Zinc Supplements to Prevent Middle Ear Infections: Evidence Is Weak
A new Cochrane review did not find clear evidence that taking zinc supplements reduces the occurrence of middle ear infections or otitis media in healthy children.
About 164 million people around the world have long-term hearing loss caused by inflammation of the middle ear, and about 90 percent live in developing countries.
“Deafness is a disaster for these children. It can lead to their not doing well at school and being disadvantaged for life. Anything that prevents deafness is important,” said lead review author Katherine Abba, with the International Health Group of the Liverpool School of Tropical Medicine, in England.
Zinc, found in many foods, is an important infection fighter, but individuals must consume it regularly for it to be effective. In developing countries where poor diets and diarrhea are common, over 60 percent of kids under five have zinc deficiency. A number of studies support the use of zinc in preventing and treating pneumonia in disadvantaged children.
Researchers wondered if zinc might also help prevent otitis media. The reviewers identified 12 pertinent studies of healthy children ages five years or younger, which took place in 10 low- or middle-income countries.
In the United States, doctors do not typically use zinc to prevent middle ear infections.
Diane Heatley, M.D., of the division of pediatric otolaryngology with University of Wisconsin-Madison, does not use zinc implementation in her practice.
“It makes sense that severely malnourished children will be more susceptible to infections and illnesses of all kinds,” Heatley said. “Any improvement in their overall nutritional status should be reflected in fewer illnesses, including otitis media.”
The reviewers found that in one small study of severely malnourished children, zinc supplements reduced middle-ear infection. In another study of healthy infants living in a poor urban community, those who received zinc supplements showed a lower incidence of middle ear infections.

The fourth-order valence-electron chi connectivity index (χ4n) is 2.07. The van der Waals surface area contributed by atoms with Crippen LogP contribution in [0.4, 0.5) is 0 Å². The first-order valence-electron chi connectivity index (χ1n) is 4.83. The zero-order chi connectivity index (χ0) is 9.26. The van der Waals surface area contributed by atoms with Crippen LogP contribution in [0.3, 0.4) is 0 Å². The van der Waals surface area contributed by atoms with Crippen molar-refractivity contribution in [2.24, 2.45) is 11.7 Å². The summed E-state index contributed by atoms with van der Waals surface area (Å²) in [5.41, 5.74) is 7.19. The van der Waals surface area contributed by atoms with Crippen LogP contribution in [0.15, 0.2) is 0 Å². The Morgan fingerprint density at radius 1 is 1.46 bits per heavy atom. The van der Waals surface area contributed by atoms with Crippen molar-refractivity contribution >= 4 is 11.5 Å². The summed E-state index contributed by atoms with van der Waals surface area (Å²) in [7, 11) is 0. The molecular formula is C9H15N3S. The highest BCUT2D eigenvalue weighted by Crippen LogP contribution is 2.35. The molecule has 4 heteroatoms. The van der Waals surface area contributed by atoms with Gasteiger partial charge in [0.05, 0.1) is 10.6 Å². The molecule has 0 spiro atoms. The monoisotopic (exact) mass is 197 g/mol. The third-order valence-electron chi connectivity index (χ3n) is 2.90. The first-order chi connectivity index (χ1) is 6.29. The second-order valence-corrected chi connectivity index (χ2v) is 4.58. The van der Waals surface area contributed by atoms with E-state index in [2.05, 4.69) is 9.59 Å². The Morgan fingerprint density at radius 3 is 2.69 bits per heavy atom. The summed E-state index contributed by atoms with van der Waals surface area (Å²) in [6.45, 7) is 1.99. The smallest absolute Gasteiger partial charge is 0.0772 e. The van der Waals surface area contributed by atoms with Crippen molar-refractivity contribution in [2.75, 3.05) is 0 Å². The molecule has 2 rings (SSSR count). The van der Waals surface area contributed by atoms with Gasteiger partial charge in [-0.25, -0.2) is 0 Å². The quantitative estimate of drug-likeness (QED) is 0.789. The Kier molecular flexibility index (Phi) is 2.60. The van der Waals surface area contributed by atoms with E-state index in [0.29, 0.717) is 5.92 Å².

However, Abba said, “These studies should be viewed with caution. While there is some evidence that zinc supplementation is beneficial, further research using rigorous randomized trial designs would be worthwhile.”
Otitis media generally occurs as a complication of viral upper respiratory tract infection. Acute otitis media largely results from poor Eustachian tube functioning in young children.
Richard M. Rosenfeld, M.D., chairman of otolaryngology at Long Island College Hospital and chairman of otolaryngology at SUNY, is very familiar with middle ear infections.
“Despite my experience, this is the first time I have heard of zinc as a preventive measure,” Rosenfeld said. “I have no direct clinical experience with zinc and have not encountered patients using it.”
He said that while there are several factors that lead to acute otitis media, Eustachian tube function, which largely is a heritable trait, overwhelmingly is the most important factor: “I doubt that any quantity of zinc would change eustachian tube function in a clinically meaningful way. The positive effect in severely malnourished children likely relates to an impact on immune system function, not the Eustachian tube.”
“An accurate diagnosis of otitis media is notoriously difficult to make, particularly in small wiggly infants,” Heatley said. “Studies that consider otitis media diagnosis their primary outcome have to decide how they are making the diagnosis such as visually, with tympanograms or other methods.”
She added that clinicians who make the diagnosis have to show expertise at making an accurate assessment of the status of the middle ear. “There is no blood test or X-ray that will make the diagnosis. The review did not have the diagnostic rigor to report an accurate incidence of otitis media in their participants.”
“The fact that there was only one study with a significant impact of zinc (39 patients), is meaningless,” Rosenfeld said. “More telling is that the larger studies which had a low risk of bias, consistently did not find a difference.”
Rosenfeld said studies must always weigh potential benefits (which don’t exist in this case) against potential harms. “Many of the listed studies said some people had problems with vomiting or regurgitation with zinc supplements. That clearly makes zinc supplements inappropriate for preventing otitis in the absence of benefit.”